Following a heated debate, the Ministry of Health and Welfare yesterday came to the conclusion to scrap a regulation requiring people to meet certain “medical prerequisites,” such as psychiatric assessment and gender-specific organ removal, before they can officially change their gender.
“We have arrived at the conclusion that the requirement to fulfil medical prerequisites should be voided,” Chen Kuai-lo (陳快樂), director of the ministry’s Department of Mental and Oral Health, announced after the decision was reached at a meeting in Taipei that he presided over. “Our conclusion will be forwarded to the Ministry of the Interior’s Department of Household Registration for further review and discussion.”
Speaking to the Taipei Times in a brief interview after the meeting, Chen said that in 2008, the interior ministry issued an executive order requiring the removal of gender-specific organs and assessments by two psychiatrists before a citizen is allowed to change their gender on official documents.
“Since human rights values have become more of a priority for the government in policymaking, we feel it’s time to make a change and respect the will of any person wishing to change their gender,” Chen said.
However, because the current regulations were issued by the interior ministry and it is the authority in charge of household registration and compulsory military service, the health ministry’s conclusion has to be forwarded to the interior ministry for further examination before it can begin the process of implementation.
The proposal to relax gender-change regulations sparked a heated discussion during the Taipei meeting between supporters and critics of the move.
Feng Jung (馮榕), a psychiatrist at Far Eastern Memorial Hospital, was opposed to scrapping the psychiatric assessment requirement.
“People who undergo gender reassignment surgery sometimes regret it, because they find it too challenging to adapt to many aspects of their lives after the surgery,” Feng said. “About one-third of people who undergo gender-change procedures regret doing so.”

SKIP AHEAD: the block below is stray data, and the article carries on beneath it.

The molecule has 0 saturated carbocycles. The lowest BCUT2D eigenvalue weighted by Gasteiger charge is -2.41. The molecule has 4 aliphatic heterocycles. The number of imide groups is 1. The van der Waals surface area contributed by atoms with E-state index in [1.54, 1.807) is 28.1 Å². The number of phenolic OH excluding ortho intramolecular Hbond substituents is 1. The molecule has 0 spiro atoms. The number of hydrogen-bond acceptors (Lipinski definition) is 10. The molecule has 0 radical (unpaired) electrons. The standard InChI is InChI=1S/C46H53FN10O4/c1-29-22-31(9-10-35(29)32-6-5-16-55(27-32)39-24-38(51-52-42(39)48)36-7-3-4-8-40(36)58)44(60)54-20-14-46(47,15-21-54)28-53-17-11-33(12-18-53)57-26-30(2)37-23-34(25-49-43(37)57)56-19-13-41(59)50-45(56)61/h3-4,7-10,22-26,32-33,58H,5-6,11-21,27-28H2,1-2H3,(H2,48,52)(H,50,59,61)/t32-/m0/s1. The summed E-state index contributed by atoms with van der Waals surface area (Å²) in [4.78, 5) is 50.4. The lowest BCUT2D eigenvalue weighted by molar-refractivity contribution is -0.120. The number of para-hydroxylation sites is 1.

Feng added that there have been at least two cases of transgender people committing suicide in the nation because they could not adapt to the change.
North Taiwan Transgender Sisters Association convener Yeh Ju-ying (葉若瑛) disagreed with Feng.
Yeh said the two cases of suicides cited by Feng occurred not because the postoperative patients had problems adapting to their new bodies, but because they buckled under pressure from society, which is compounded by being unable to officially change their gender under the existing regulations.
“We’re not asking for any special privileges to be granted to those seeking to change their sex, we’re only asking the government to at least remove gender reassignment surgery as a requirement for an official change in gender status,” she said.
After hours of discussion, Chen handed down the health ministry’s finding, which, following the suggestion of Tsai Li-ling (蔡麗玲), an associate professor at National Kaohsiung Normal University’s Graduate Institute of Gender Education, concluded that the health ministry supported scrapping the medical prerequisites, but would ask the interior ministry to look into the details of such a move.
Commenting on the conclusion, Department of Household Registration Director Hsieh Ai-ling (謝愛齡) said the department would research the issue as requested by the health ministry.